Friday, September 25, 2009

this is hysterical.

Wednesday, September 23, 2009

Harsh reality for our generation

"We must stop telling children 'You can be anything you want to be' or 'You should never give up on your dreams.' Why? Because both of these statements are patently untrue. Not everyone is good at what he would like to do, and even if he is, the profession might be very competitive and full of talented people. Adults cannot follow their dreams all the time, but must deal with the practical matters of getting a job that pays the well. It's fine to tell a kid to try to find a profession that they enjoy, but talk of 'dreams' and being 'anything you want' creates unrealistic expectations that are bound to disappoint. We're raising idealistic children who expect the world and can't even buy a condo, who believe that every job will be fulfilling and then can't even find a boring one. It's especially tempting to utter these aphorisms to smart and talented kids, but they especially need to realize that it will still take a lot of hard work and luck to make it--lots and lots of smart people don't get into the law school of their choice, or get their dream job. Yes, your talent will open up more possibilities, but it doesn't actually mean that you will be able to do anything you want to do. I have never met someone who was truly, objectively, good at everything."

"Instead children should learn that growing up is a gradual process of learning what you're good at and what you're not. Then they have to figure out how to apply that to a career. There are some talents that aren't going to lead to paying a job, and others that might. [...] These skills also need to be viewed through a realistic lens. Even the extremely skilled baseball player is unlikely to make it to the major leagues. The extremely talented actor probably won't become a movie star. Few people realize how difficult it is to get into med school or land a university teaching job. This doesn't mean that young people should be discouraged from pursuing these professions, but that they should be prepared for how difficult it might be."

From the book Generation Me by Jean M. Twenge.
I recommend this for anyone born in the 70's, 80's, and 90's.

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Tuesday, September 22, 2009

The Unconventional (& Daring) Job Hunt

Jobless university graduate David Rowe wears a sandwich board advertising his search for employment as he walks along Fleet Street in central London.
"Rowe was facing a tough market even before the downturn. Britain has seen explosive growth in the number of university and college students, but there has not necessarily been a comparable rise in graduate-level jobs.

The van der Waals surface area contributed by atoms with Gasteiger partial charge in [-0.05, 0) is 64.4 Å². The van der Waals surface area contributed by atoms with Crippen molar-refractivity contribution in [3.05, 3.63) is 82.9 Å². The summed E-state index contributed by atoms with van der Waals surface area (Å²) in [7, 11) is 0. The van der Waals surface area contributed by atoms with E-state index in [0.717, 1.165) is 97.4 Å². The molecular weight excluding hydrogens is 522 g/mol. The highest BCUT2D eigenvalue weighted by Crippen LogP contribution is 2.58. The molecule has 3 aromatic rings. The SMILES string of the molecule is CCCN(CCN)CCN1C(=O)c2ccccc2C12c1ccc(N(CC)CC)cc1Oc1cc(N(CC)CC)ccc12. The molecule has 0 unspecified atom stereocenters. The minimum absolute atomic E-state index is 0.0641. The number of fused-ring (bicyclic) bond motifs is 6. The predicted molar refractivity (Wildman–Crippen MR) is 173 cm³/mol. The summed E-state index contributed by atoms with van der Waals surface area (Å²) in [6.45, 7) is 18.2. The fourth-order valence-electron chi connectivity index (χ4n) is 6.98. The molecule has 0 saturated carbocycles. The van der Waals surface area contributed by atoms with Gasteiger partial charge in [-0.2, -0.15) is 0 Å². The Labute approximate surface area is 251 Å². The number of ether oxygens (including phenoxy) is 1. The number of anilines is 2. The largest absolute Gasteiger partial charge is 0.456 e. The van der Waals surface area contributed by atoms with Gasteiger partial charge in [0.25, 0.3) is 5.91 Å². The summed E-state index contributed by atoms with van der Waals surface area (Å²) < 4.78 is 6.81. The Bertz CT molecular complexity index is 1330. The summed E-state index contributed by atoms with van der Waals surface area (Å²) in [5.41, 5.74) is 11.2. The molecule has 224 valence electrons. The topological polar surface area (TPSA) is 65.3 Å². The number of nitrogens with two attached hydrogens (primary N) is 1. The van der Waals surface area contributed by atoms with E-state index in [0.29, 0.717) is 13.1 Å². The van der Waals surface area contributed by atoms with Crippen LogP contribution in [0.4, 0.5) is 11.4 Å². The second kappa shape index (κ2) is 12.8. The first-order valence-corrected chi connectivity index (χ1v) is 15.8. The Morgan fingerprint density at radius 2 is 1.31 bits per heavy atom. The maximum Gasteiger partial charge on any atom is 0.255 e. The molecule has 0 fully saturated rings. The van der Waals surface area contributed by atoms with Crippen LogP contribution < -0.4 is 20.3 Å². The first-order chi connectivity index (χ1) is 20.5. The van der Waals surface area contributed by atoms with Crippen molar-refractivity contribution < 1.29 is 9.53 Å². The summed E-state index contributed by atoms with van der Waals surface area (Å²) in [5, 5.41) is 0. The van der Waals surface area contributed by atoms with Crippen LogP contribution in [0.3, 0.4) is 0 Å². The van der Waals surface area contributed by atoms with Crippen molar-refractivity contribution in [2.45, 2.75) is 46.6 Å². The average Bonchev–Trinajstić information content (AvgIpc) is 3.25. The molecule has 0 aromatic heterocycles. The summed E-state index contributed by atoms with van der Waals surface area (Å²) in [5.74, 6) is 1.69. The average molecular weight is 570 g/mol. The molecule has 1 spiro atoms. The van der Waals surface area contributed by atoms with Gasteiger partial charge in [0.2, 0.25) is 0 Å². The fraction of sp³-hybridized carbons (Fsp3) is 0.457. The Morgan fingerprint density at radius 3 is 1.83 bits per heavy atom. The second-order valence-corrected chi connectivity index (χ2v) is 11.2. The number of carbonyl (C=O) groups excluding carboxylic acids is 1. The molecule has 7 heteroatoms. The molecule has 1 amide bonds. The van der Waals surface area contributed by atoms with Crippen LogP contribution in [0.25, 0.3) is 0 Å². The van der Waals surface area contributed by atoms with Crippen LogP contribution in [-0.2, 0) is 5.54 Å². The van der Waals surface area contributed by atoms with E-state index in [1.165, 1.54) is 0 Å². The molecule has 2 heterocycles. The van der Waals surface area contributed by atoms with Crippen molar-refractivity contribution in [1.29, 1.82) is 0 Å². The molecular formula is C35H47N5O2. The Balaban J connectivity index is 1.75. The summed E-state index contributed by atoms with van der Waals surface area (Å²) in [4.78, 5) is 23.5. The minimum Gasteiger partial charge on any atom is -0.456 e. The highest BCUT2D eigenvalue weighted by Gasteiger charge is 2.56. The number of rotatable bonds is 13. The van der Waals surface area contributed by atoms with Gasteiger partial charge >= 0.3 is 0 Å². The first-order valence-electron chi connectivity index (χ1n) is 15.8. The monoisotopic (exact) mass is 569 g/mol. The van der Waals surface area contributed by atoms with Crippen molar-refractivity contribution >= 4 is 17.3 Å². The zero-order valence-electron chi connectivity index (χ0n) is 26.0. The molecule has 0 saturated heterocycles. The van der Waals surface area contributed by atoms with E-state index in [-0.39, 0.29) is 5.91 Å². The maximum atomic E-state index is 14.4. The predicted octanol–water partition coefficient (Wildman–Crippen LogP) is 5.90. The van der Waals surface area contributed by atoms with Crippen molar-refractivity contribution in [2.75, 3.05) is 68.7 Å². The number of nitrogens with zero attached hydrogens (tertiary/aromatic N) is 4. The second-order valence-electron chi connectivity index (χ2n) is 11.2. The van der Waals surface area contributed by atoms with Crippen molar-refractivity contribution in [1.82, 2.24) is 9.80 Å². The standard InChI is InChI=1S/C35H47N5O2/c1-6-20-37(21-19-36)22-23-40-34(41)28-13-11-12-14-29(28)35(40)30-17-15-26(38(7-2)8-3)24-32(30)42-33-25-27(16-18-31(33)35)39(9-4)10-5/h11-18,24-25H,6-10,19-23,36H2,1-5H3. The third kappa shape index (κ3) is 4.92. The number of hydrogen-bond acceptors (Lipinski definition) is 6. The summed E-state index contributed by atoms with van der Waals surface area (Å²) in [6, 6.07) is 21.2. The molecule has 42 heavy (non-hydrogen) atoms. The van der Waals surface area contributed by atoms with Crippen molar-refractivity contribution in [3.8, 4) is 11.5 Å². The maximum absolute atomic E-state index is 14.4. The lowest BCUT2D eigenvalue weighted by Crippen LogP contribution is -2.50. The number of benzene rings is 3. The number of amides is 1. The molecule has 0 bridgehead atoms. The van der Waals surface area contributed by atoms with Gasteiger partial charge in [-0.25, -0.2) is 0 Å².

Twenty years ago about 17 percent of 18-30 year-olds were in tertiary education against a figure of 43 percent in 2008, according to the Department for Business Innovation and Skills. The Higher Education Statistics Agency said about 220,000 graduates joined the job market in the 2007-2008 period."

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Monday, September 21, 2009

making complete nonsense = mixed art/fashion

When I walked into the Anthropologie store at the Americana in Glendale, this piece of exhibit completely drew me in. As I passed all the racks of hot items for fall and the table of new accessories, I couldn’t help but wonder where I’ve seen such similar art before. This unique, irregular yet potent display in such a retail environment startled a powerful message that I, too, may not be able to conceptualize. Then it hit me.


DMF’s art website: mixedmediartist.com. If you don’t already know, Dawn Marie Forsyth is the Chairperson of Fashion Design at FIDM. I remember crossing through Ms. Forsyth’s website some months ago, but her overriding and racy images stayed with me.

DMF’s personal composition takes the audience into a whole new level of standard juxtaposition. For a topic that rarely discloses perceptibly, this artist dissects and presents her message through the deconstruction and comparison of material things.

In her words, “These processes of deconstruction and reconstruction allow me to create tactile environments that expose limitations, our own and those put upon us by others through social constructs.” Her interpretation for feminism and social freedom points the validity of how we can discover new meanings and lessons from reconstructing and revitalizing old constructed ideas.